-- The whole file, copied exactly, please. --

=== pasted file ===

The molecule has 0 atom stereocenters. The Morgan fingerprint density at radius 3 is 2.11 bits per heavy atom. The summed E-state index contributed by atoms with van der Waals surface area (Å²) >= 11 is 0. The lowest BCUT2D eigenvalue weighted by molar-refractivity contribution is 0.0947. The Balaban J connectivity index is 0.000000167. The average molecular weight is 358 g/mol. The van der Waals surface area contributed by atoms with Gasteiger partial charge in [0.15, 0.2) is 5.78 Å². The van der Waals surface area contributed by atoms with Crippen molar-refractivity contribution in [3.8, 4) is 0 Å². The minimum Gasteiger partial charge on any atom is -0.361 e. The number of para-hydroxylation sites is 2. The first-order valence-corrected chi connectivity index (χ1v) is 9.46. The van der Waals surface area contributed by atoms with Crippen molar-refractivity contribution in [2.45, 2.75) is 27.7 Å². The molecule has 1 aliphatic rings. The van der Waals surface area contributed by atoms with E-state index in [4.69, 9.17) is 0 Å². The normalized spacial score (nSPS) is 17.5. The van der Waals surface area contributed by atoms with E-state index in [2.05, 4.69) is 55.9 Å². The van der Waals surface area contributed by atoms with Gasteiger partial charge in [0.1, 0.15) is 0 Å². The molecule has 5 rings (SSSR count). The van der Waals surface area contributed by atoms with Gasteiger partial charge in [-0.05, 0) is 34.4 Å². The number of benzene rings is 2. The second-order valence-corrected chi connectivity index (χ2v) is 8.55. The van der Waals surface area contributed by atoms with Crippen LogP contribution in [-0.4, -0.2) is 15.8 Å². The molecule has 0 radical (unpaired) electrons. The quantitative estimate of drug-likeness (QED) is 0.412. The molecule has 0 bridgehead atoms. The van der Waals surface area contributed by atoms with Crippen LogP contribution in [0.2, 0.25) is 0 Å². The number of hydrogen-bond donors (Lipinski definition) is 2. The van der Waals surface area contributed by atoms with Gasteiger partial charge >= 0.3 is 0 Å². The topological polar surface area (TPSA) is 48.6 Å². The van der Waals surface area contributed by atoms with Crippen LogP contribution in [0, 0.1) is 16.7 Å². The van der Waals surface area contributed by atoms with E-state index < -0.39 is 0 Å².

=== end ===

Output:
The molecule has 0 atom stereocenters. The Morgan fingerprint density at radius 3 is 2.11 bits per heavy atom. The summed E-state index contributed by atoms with van der Waals surface area (Å²) >= 11 is 0. The lowest BCUT2D eigenvalue weighted by molar-refractivity contribution is 0.0947. The Balaban J connectivity index is 0.000000167. The average molecular weight is 358 g/mol. The van der Waals surface area contributed by atoms with Gasteiger partial charge in [0.15, 0.2) is 5.78 Å². The van der Waals surface area contributed by atoms with Crippen molar-refractivity contribution in [3.8, 4) is 0 Å². The minimum Gasteiger partial charge on any atom is -0.361 e. The number of para-hydroxylation sites is 2. The first-order valence-corrected chi connectivity index (χ1v) is 9.46. The van der Waals surface area contributed by atoms with Crippen molar-refractivity contribution in [2.45, 2.75) is 27.7 Å². The molecule has 1 aliphatic rings. The van der Waals surface area contributed by atoms with E-state index in [4.69, 9.17) is 0 Å². The normalized spacial score (nSPS) is 17.5. The van der Waals surface area contributed by atoms with E-state index in [2.05, 4.69) is 55.9 Å². The van der Waals surface area contributed by atoms with Gasteiger partial charge in [0.1, 0.15) is 0 Å². The molecule has 5 rings (SSSR count). The van der Waals surface area contributed by atoms with Gasteiger partial charge in [-0.05, 0) is 34.4 Å². The number of benzene rings is 2. The second-order valence-corrected chi connectivity index (χ2v) is 8.55. The van der Waals surface area contributed by atoms with Crippen LogP contribution in [-0.4, -0.2) is 15.8 Å². The molecule has 0 radical (unpaired) electrons. The quantitative estimate of drug-likeness (QED) is 0.412. The molecule has 0 bridgehead atoms. The van der Waals surface area contributed by atoms with Crippen LogP contribution in [0.2, 0.25) is 0 Å². The number of hydrogen-bond donors (Lipinski definition) is 2. The van der Waals surface area contributed by atoms with Gasteiger partial charge >= 0.3 is 0 Å². The topological polar surface area (TPSA) is 48.6 Å². The van der Waals surface area contributed by atoms with Crippen LogP contribution in [0, 0.1) is 16.7 Å². The van der Waals surface area contributed by atoms with E-state index < -0.39 is 0 Å².